New York cyclist, 67, takes love of animals on the roadLampart swings through city in midst of 12,000-mile ride
Belfast — Floyd Lampart is quite used to seeing the world around him from the seat of his bicycle, but this week he embarked on what will be his longest bike tour yet — all for a cause that is close to his heart.
Lampart, 67, stopped in at the Big Apple in Route 1 in Belfast Monday, April 8, on his way to the easternmost point of the United States in Lubec. From there, the Saranac Lake, N.Y., resident will swing back through coastal Maine and head south along the east coast on a 12,000-mile journey that will lead him around the perimeter of the United States.
He left his home at 7 a.m. on the morning of Thursday, April 4, and he expects to complete his ride in mid-September.
The trip, he said, is to raise money for a pair of causes — to make improvements to his local humane society and help fund an in-house laboratory for the new veterinary clinic at Best Friends Animal Society in Kanab, Utah.
The humane society, said Lampart, has provided he an his wife Martha with plenty of canine companionship and for that the couple has been grateful.
"We've adopted five dogs from Best Friends over the years," said Lampart.
On his bicycle, Lampart attached photographs of the dogs he and Martha have had in their lives over the years. Most recently, Lampart said, he and Martha said goodbye to a pair of cocker spaniels named Chester and Marley. The pair passed away last year, said Lampart, but both enjoyed fairly lengthy retirements with the Lamparts. Chester, who was blind when the couple adopted him, was not expected to live very long, but, Lampart said, he and Marley provided his family with five years of entertainment, companionship and love.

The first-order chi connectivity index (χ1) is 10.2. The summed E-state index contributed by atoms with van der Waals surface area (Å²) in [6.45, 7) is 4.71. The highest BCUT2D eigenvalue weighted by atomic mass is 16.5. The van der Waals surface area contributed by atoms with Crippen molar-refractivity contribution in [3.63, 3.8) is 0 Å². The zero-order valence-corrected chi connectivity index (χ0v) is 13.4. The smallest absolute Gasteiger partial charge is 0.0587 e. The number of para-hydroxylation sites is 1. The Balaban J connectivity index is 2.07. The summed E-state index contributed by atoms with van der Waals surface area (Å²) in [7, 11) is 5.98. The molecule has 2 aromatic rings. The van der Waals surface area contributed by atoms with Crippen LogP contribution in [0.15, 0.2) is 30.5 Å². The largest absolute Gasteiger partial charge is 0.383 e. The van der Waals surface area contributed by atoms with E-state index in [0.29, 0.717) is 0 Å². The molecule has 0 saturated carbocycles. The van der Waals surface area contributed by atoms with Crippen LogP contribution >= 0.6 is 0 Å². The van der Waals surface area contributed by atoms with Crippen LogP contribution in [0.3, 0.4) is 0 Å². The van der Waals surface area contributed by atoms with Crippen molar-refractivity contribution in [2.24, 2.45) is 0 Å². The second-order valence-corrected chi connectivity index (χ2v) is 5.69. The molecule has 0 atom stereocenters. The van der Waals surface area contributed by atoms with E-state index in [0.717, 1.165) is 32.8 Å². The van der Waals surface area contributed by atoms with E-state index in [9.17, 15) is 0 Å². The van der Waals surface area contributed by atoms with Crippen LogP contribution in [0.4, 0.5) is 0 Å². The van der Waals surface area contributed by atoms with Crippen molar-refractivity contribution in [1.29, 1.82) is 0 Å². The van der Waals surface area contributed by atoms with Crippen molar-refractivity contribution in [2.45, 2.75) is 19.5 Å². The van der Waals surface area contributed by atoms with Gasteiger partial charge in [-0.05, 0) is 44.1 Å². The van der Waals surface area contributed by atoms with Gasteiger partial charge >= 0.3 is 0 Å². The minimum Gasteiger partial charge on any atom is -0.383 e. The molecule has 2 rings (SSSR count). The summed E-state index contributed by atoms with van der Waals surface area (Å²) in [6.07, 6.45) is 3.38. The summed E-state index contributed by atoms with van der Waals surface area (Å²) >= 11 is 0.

So the photos of all the dogs he and Martha have loved over the years are a big part of what keeps him going on his journey, he said.
"I look down and see these guys and it gives me the extra motivation to keep going," he said.
Lampart said he has been planning this particular bike trip since 2006, and he had a good idea of what he was in for because he previously took two bike trips that totaled 7,000 miles — one in 1994 and another in 1999. He said he's been a bicycling enthusiast much of his life, but got more serious about the activity about 20 years ago, when he set out to improve his health.
These days, Lampart said his neighbors are more likely to see him on a bicycle than in the drivers' seat of his vehicle.
"My truck sits in the driveway most of the time," said Lampart.
And winter weather is not enough to deter this diehard cyclist. He has five different bikes, one of which has four-inch wide tires that allow him to ride on a local rail bed during the cold season.
On this trip, Lampart said he strives to get in about 75 miles per day so he can average about 2,000 miles per month, although when Lampart gets further south he expects to get in a few 100-mile days so he will be in good shape to cover the more hilly terrain out west.
While the ride is the most challenging one he's taken to-date, Lampart said knowing the ride will mean a better life for more animals is what keeps him going.
"Seventy-five percent of the ride is mental and you have to just stay focused," he said. "The physical part becomes routine after a while."